A small herd of young Fallow Deer in bracken New Forest.
Trail camera footage from last week in a local woodland.
We left home in heavy rain this morning and it looked like my walk into the New Forest may be a washout however the BBC weather forecast was correct and by 9.30 the sun was out and the Autumn colours were looking good.
Fallow Deer are the deer that most visitors to the New Forest see. Although not a native species, to the forest. The New Forest was William the Conqueror’s first hunting forest in England, and the hunting of fallow stags took place for over 900 years until it was outlawed in 1997.
I only saw one Stag but he was worth spotting and decided to sit down rather than move on!
Day and night wet or dry there is always someone crossing the ditch. Trail camera footage and stills from the film.
Lots of Robins pass the camera with their bright red breast you would think they would stand out but in the autumn leaves, they are quite camouflaged .
Fallow deer spotted me.
Cauliflower Fungus, Wood Cauliflower, and Brain Fungus are uncommon. the visible parts of this fungi above ground are fattened lobes in colour they can be light brown, buff to yellow/grey to creamy white. They have no gills, but this mushroom has tiny pores. It is found on conifer roots, especially pine. It is claimed they are good to eat.
Today we decided to go on a deer stalk but very soon decided it might not be such a good day for it as they were cutting the bracken where we were walking. Studies have shown that management of bracken stands should be reduced because the excessive build-up of bracken litter causes a decline in species diversity leading to a negative impact on the conservation interest of the bracken-dominated habitats.
However walking deeper across the heath and in to small pockets of mature woodland we soon spotted a number of Fallow Deer. (Bucks)
At first the herd moved away but settled down and watched us trying to blend in with our environment.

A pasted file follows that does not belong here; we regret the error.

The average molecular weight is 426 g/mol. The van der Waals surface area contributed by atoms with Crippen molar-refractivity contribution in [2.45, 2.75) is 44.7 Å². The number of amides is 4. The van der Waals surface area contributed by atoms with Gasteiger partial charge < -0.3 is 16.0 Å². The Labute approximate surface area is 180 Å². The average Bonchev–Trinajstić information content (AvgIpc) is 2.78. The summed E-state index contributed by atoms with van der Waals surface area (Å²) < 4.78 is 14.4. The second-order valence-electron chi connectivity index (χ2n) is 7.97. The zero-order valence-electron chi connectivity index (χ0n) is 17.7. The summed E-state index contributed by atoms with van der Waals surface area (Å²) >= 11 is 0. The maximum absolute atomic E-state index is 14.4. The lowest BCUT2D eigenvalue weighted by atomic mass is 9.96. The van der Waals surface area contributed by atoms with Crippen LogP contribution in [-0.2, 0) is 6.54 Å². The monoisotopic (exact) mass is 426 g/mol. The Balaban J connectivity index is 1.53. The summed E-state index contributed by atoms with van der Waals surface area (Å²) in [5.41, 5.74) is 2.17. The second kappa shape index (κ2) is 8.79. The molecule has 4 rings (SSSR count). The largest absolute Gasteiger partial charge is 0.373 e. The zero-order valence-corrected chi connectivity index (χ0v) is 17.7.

Further on after seeing this young bucks we spotted a small herd of hinds slipping away into deep woodland.
With our continued hot dry spell we decided to make an early start on Sunday morning to collect our trail camera footage. On the way, with the sun just up we spotted a good number of different mammals.
Roebuck. This deer is the regularly spotted buck in our local fields and woodland.
A Shrew. This tiny mammal crossed our path, while we crossed the field. I think this is a Common Shrew.
Common shrews are tricoloured: brown on the back, pale brown at the sides and whitish underneath. They have dense velvety fur, with a long pointed nose, tiny eyes, small ears and red teeth. Their lifespan is short they rarely live longer than a year.
Size: 48-80mm, tail 24-44mm; tail less than 3/4 length of head and body.
A bit shaky but a short film of this tiny mammal.
We spotted a fox on several occasions during our walk but he kept his distance.
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Water remains short in our local patch due to the drought grass is brown and many of the water holes and ditches have dried up boggy areas are much dryer than this time last year. One advantage appears to be the lack of Ticks as I have only had one or two on me this year whereas last year I was getting those numbers per day!
The lack of water for the wildlife got us thinking about using water as a way to attract animals to our trail cameras. Last week we sunk a washing-up bowl in a local ditch where we had placed cameras in the past and filled it with water. In 2021 our trail cameras at this spot had filmed a Buzzard bathing in the ditch. It worked – see footage below it starts with 2021 Buzzards bath and moves on to last weeks recording at the same spot with a dry ditch.
A Moorland walk in the New Forest this morning.
Common cotton grass has fluffy, white seed heads that dot boggy moorlands and heaths its bright heads show up across the landscape which looks like something has been dropped until you get close enough to see it is a seedhead. Despite its name, common cotton grass is a member of the sedge family, rather than being a true grass.
In the winter we came across a small pond on the moor and decided to return in the summer as it
looked like a good site for Dragonflies, we returned today and it was.
Female Broad-bodied Chaser.
Male Broad-bodied Chaser.
Male Emperor Dragonfly.
Female Emperor Dragonfly. Egg-laying.
A Male Stonechat keeping its distance from the pond.
Foxgloves are now in full flower.
Fallow Deer are never far away on a New Forest walk.